China To Kung Fu Microsoft's Office Monopoly

by Hinesh Jethwani    May 20, 2004

Ever heard of China-based Wuxi Evermore Software Inc.? Well Microsoft certainly has. With the company’s innovative MS Office alternative - Evermore Integrated Office (EIOffice) 2004 - hitting market shelves in the United States and China on Monday, the Office Productivity Suite market has one more face to reckon with.

Evermore has also struck a deal to jointly develop a Japanese-language edition of EIOffice with Japan’s Internet Telephone Co. Ltd. The company will also be responsible for selling the software in the Japanese market.

EIOffice is being touted as the “First real Office, designed and priced to liberate enterprises, small businesses and individual users from the MS Office monoculture,” according to the company.

The Office Productivity Suite market has seen a flurry of activity recently, with many MS Office alternatives trying to capitalize on the growing frustration of customers against Microsoft’s pressurizing price slabs. However, the Redmond giant clearly remains the numero uno, refusing to budge from its hype-propelled berth. Even local innovators have failed to bag significant deals, despite the Â’home ground factor’ of regional language support. India’s very own innovative answer to MS Office, Shakti , failed to bag a 10,000-seat mega deal with PNB Bank . StarOffice is the only MS Office alternative making a significant impact in the enterprise space, thanks to its ingenious plan of releasing an Open Source freeware version called OpenOffice first. The method has had a remarkable impact on the common users mindset, as OpenOffice.org witnessed 720,000 downloads for OpenOffice within just a year of its release, a number that has now climbed to millions. The freeware concept has definitely surpassed Sun’s expectations, and the company is now reaping the harvest with the sales of its licensed suite - StarOffice, positioned clearly as an MS Office alternative, with a very competitive price line

EIOffice 2004 is written in Java and runs on Windows and Linux, making it ideal for users moving back and forth between open-source and proprietary operating systems. Another highlight is the fact that it integrates spreadsheet, word processor and business graphics functions into one interface.

This approach to integration replaces multiple file formats with one file format — .eio Â- thatstores all text, worksheets, graphics, audio, video and slides Â- and one “EIOffice binder” that stores up to 255 related spreadsheets, 64 text documents and 64 presentations.

Shigemasa Shigaki, president of Internet Telephone (which markets hardware, software and VOIP services in Japan), overzealously commented, “EIOffice delivers the power of a conventional Office suite, plus new capabilities, such as Paste Link. When people get accustomed to using EIOffice data integration - which makes correct links between text documents, spreadsheets and presentations - Microsoft will be imitating EIOffice.”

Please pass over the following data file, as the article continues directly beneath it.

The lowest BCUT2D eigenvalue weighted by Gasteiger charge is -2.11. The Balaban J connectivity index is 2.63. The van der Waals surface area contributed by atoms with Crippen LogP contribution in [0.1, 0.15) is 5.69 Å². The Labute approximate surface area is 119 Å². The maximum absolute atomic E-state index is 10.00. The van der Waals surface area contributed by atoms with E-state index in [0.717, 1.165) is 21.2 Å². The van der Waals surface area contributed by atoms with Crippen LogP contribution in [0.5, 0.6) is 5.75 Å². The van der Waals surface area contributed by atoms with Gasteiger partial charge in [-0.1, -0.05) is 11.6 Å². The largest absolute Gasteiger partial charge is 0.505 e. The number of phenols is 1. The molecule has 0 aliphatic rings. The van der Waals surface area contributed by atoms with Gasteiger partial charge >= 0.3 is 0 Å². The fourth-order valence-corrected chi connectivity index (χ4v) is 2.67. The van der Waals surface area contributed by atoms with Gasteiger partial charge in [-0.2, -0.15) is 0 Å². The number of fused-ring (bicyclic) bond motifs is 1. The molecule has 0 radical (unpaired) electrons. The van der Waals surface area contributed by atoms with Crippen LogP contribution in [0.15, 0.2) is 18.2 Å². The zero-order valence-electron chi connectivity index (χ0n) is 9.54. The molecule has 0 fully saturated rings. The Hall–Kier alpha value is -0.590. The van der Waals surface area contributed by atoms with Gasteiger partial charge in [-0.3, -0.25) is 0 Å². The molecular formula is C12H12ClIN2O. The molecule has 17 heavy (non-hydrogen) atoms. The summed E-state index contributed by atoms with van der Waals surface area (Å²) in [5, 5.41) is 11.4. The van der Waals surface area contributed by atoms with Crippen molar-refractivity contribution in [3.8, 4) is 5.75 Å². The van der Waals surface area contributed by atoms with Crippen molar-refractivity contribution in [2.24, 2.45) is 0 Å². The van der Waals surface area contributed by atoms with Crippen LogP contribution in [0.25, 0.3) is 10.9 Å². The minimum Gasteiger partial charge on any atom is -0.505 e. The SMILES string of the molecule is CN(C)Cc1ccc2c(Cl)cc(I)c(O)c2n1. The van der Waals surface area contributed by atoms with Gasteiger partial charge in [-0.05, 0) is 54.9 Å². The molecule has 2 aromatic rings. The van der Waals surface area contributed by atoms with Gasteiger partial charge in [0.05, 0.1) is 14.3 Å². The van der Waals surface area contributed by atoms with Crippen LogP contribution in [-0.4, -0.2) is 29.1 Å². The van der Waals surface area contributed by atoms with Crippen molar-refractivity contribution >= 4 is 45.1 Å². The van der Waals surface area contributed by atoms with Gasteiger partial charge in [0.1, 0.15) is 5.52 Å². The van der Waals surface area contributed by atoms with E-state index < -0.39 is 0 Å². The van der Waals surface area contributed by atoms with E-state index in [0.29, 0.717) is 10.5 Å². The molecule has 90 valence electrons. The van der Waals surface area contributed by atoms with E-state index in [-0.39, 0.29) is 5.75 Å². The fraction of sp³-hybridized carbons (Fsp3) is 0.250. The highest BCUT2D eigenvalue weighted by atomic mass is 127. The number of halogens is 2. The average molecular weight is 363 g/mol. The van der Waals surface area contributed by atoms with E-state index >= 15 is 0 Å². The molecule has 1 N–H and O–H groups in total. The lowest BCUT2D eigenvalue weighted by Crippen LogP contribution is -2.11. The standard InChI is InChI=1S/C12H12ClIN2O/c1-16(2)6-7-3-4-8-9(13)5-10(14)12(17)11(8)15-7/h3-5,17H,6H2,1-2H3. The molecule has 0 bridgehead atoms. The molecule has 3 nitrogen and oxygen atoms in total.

To organize all related data, EIOffice 2004 uses the Data Object Oriented Repository System (DOORS). This patent-pending technology developed by Evermore also powers the new “Paste Link” command, which is similar to the legendary Â’cut and paste’ technology used in MS Office.

For example, as a user changes quarterly financial results in a spreadsheet, the Paste Link command automatically applies that update to all other memos, reports, presentations, worksheets, text and graphics with the same source data.

The company claims that no extra training is needed when users make the switch to EIOffice 2004. The software imports and exports Microsoft Office xls, doc and ppt files, including graphics, slides, charts and tables. Users may even insert Word documents directly into active EIOffice text documents Â- and copy, rename and delete paragraph and document styles from and to Word’s “Normal” template. In addition, users may save EIOffice 2004 documents in pdf, rtf and txt formats Â- and automatically compress files. Floating-point, font-resolution, text-wrapping, layout and other technologies ensure that converted documents resemble the original as closely as possible.

The English and Chinese editions of EIOffice 2004 are available immediately. In the United States, EIOffice is priced at $398 with five years of free upgrades and unlimited support. Alternatively, the software is priced at $149 for one year of free upgrades and support Â- and users may extend this shorter license for $99 for each additional year. Corporate, educational, senior citizen, family and other licensing terms are also available. Evermore is also offering special competitive conversion pricing terms.

Tags: China